Ex. 3 contains the first 26 measures of “Fresh Funk.” In the slapped A section, listen for the ocassional spot where Jason plays both the G (popping with his thumb) and the C (popping with his index finger) on the upbeats (as shown in bar 4), which is a reaction to what he’s hearing from his Funk Machine. At Letter B he switches to fingers and then retuns to slapping for the transition at Letter C, only to briefly switch back to fingers for the climactic fill in bar 26. Sit slightly in top of the beat throughout, to push the groove forward.
“Hey Bones” has a throwback vibe.
That’s inspired by and is an homage to all the great funk bands with horns, like James Brown, Tower Of Power, Average White Band, and P-Funk. I was working on a sound using the Funk Machine and the Octatron set one octave down and I came up with the main lick. I thought of the title, “Hey Bones,” and I called Tom “Bones” Malone to see if he would do it, and he was all in. He takes his trombone solo through a Funk Machine, and to introduce it in a fun way, I added the conversation between me and Tom. Then I had everyone in the band do the chant, “Make no bones about it”—a nod the verbal interplay those classic bands often had, live. Paul used the Funk Machine and I played my white Manhattan Prestige with both pickups on, the Funk Machine, and the Octatron set one octave down.
“Oh Yeah” is a swinging reggae track.
I arrived at that in an interesting way. While I was on tour with Roxy Music, we were playing the reggae song “Boys and Girls” [Boys and Girls, Reprise, 1985] in the set and I was experimenting with using only the sub function on the prototype Octatron pedal I had. Everyone in the band dug the sound I got, so for this record I wanted to write a reggae tune to showcase the sub function. I laid down a rhythm track and started singing a melody that I realized was from a Roxy Music song I recorded in 1980, called “Oh Yeah” [Flesh + Blood, ATCO], which wasn’t a reggae track. But it worked well, so I went with it. I brought in my demo and after listening to it, Steve Gadd came up with a feel and concept on the spot that was way cooler and swung more than I could have ever imagined, so credit to Steve. Paul and John used the Skye Machine and Bob Franceschini overdubbed his tenor sax solo through the Funk Machine. I played my white Manhattan Prestige with both pickups on and the Octatron, using the sub function only.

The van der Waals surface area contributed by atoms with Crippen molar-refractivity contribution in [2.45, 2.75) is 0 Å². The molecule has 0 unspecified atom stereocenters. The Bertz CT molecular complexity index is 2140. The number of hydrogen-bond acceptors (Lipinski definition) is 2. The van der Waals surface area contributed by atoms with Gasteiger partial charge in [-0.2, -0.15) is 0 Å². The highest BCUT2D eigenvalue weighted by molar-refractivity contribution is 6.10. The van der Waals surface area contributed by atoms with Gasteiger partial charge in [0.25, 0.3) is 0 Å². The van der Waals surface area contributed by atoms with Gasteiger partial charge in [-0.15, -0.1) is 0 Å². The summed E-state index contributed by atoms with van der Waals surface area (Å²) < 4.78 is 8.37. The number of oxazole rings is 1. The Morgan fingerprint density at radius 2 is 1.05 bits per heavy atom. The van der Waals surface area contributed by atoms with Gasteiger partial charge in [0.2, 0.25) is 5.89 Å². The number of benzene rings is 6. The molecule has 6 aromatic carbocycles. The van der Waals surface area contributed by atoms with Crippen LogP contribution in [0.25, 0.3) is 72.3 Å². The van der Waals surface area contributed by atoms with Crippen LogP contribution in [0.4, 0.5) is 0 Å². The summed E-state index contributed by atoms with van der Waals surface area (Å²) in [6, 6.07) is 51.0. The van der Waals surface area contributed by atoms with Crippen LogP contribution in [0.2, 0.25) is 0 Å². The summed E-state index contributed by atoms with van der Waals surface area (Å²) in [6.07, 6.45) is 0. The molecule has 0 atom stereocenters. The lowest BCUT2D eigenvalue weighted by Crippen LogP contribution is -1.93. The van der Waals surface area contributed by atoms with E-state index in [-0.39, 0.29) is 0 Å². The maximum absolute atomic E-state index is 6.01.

Ex. 4 has the opening four measures of “Oh Yeah.” Dig how Jason swings the descending Carpeggio in bar 2. He advises. “Laying off some of the downbeats is a key to the part, and I also plucked up near the fingerboard to get a tubby sound. There’s less tension on the strings there, so you have to play a little lighter, which helps you lay back.”
“Nitecap” is a classy, hard-grooving closer, with a bass solo and quick nod to the “Barney Miller Theme Song” near the end.
Everyone is digging that track and the irony is it’s me playing everything at the studio in Florida, before we got to New York. I wanted to showcase a heavy groove by having a simple bass line with lots of space, again using only the sub function on the Octatron to fatten the sound. It’s in that Verdine White/Earth, Wind & Fire style of playing pickups and ghost-notes leading into a strong downbeat. I played my white Manhattan Prestige with both pickups on and the tone knob backed off. Then I overdubbed a solo using my red Manhattan Prestige bass with the back pickup favored and the Estring tuned down to D, through the Skye Machine in stereo mode. As for the “Barney Miller Theme,” I happened to go from the root to the third in my groove part going out, and I realized what it sounded like, so I had to play the whole line. I tried to phrase it differently when the line descends, using some slurs and not attacking every note. Parts like that, by Chuck Berghofer, or Chuck Rainey on the “Sanford & Son Theme” are iconic and should be heard by younger players who might not know them.
Examples 5a and 5b are from “Nitecap.” 5a shows the opening lick followed by what Jason typically plays groove-wise in the A section. Lock tight with the kick drum, right in the center of the pocket. He offers, “The trick to playing the upper-register lick is the open A, which gives you time to get down to the low G on the downbeat.” 5b contains the song’s B section, which starts with track-opening lick transposed up a minor third (though played lower in pitch and position on the bass). Following six bars of groove, Jason’s solo begins in measure 7. Note how the overdubbed solo swings in contrast to the straight-16th feel of the groove. “I was thinking of the swinging phrasing of Randy and Michael Brecker when they were in Horace Silver’s band,” explains Neil, who deftly works through dominant 7th arpeggios with a bluesy flair before ending on a low open D (tuned down from E) and two harmonics. The track-opening lick then returns to set up more A section grooving.
How do you reflect on the project and will you play the music live?
I’m thrilled with all of it, the record and the accompanying videos. Everyone was excited to do a real session and interact with each other, and it turned out to be quite an historic date. I hope to be out there playing live very soon. We’re also working on more music and we have more pedals and products in the pipeline, so stay tuned. –BM